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Cristiano Ronaldo, that goal, and why it’s time to stop searching for comparisons

We need to stop trying to figure out when he will return to Earth.

Juventus v Real Madrid - UEFA Champions League Quarter Final Leg One Photo by Emilio Andreoli/Getty Images

Right when Juventus were starting to believe they could find an equalizer in the first game of their quarterfinals matchup against Real Madrid, Cristiano Ronaldo ended those hopes and the tie itself. He did so with one of the most aesthetically pleasing bicycle kick goals that I have ever seen. Zinedine Zidane was left dumbfounded and the Juventus-leaning crowd that was jeering him throughout the game was forced to clap for him.

The bicycle kick is one of the most difficult techniques in soccer: a player has to jump up with his back to goal and connect with a cross or a clipped pass while horizontal in the air. The shot also then has to go behind him where he cannot see the goal. Most of the time the bicycle kick is done badly, just by the sheer difficulty of it — some players barely get off the ground, others connect with their shin, most are trying without any real hope of actually hitting the ball. But even a bad bicycle kick is still more impressive than most other goals. It’s fun to see every time. When it’s done well, as with Ronaldo or Zlatan against England, it’s breathtaking. That’s when the goal stands as a testament to and celebration of the beauty of the human body and the world class technique of the individual. When Ronaldo scores that goal at 33 years old, it’s almost an affront to everything we know about the trajectory of a player’s career and the concept of aging in sports.

Ronaldo has always been in the business of proving people wrong. It’s one of the things that drives him, even at the stage of his career where he really doesn’t have anything to prove to anyone. He’s achieved all there is to achieve and has won almost all available trophies in a player’s career. He’s confidently one of the greatest players to ever play the game. He declares himself as the best ever.

There’s the usual detractors who believe he’s inferior to Lionel Messi, and unfortunately their careers will always be compared by the magic of them existing at the same time. Rather than people being grateful for the luck of having the two in the same generation, comparisons are made in order to denigrate one or the other. Messi did this thing Ronaldo hasn’t done, so he’s obviously better. Ronaldo did this thing Messi hasn’t so it’s no question he’s the superior player. Messi plays in a more complete way, Ronaldo scores more goals and goals are what decide games. So on and so forth.

The need for the reduction in the guise of comparison and celebration is a problem of imagination. It’s a desperate attempt to get a grasp of the two in a world where they stand out as almost alien beings. It’s the same problem that sees people waiting for the end of Ronaldo’s run, arguing that eventually he will follow the career trajectory of an ordinary player. At 33, he should be in the twilight of his career, so every goal drought is evidence of his expected downfall, which should presumably come any day now.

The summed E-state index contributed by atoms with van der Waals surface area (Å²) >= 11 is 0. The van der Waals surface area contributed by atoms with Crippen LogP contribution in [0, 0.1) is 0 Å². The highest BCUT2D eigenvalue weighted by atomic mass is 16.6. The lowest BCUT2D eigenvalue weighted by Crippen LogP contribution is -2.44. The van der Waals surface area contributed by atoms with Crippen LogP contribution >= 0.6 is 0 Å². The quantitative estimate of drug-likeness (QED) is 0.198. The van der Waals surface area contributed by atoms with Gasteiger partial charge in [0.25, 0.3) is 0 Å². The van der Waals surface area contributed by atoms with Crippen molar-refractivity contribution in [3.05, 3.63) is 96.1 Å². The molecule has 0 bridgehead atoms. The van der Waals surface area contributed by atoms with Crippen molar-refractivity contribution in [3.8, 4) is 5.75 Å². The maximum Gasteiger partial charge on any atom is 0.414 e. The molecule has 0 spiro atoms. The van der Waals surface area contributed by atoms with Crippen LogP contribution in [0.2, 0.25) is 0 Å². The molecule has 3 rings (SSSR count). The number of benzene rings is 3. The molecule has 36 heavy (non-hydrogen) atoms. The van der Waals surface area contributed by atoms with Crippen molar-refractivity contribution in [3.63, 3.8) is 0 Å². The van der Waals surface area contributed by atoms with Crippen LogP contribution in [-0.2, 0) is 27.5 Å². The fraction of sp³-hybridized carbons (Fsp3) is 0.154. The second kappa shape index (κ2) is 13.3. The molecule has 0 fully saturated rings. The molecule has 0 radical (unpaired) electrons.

Ronaldo struggled earlier this season, and Real Madrid had to change because of it. He’s their best goalscorer and when he’s missing chances, there’s not really an alternative who can replicate his usual consistency. He also had similar problems the year before. A goal drought isn’t unheard of for him, though it didn’t seem to reflect a physical decline. He was getting in his normal goal scoring positions, but the ball wasn’t going into the back of the net.

Ronaldo is the first player to score in 10 consecutive Champions League games. After his two goals against Juventus, he has 119 goals in the Champions League total, the most of any player. He holds the record for most goals in a Champions League season with 17 and he’s the only player to score in three Champions League finals. He has four Champions League titles so far and could possibly lead his team to a third consecutive title this year. He has scored 36 goals in all competitions so far, 10 away from his total last year. This is all before going into his domestic goals and records.

One day, Ronaldo’s production will decline and he will eventually have to retire. That’s the nature of time. Everyone’s moment comes to an end, no matter how spectacular the individual. But to expect Ronaldo’s career to follow the ordinary path is to do an injustice to the man. He’s proven over and over that he’s different. That he is something never seen before. Records after records have been broken and he’s won every award available to an individual multiple times. He’s not ordinary and has never been. There’s no need to discount him in that manner. We have to admit ignorance in a case like his, because there’s no standard to what he is doing.

At the age of 33, Ronaldo is still an absurd player and we should let him be so without trying to compartmentalize him into rigid comparisons and timelines. No one has done what he’s done as well and as long as he’s done it. We should finally accept that we don’t really know when he will stop being incredible. He’s made the prediction of his downfall look silly for years now. We should all be more like the Juventus fans who stood to applaud Ronaldo after the bicycle goal, simply appreciative of the man, and happy to have been witness to the spectacular things that he continues to do.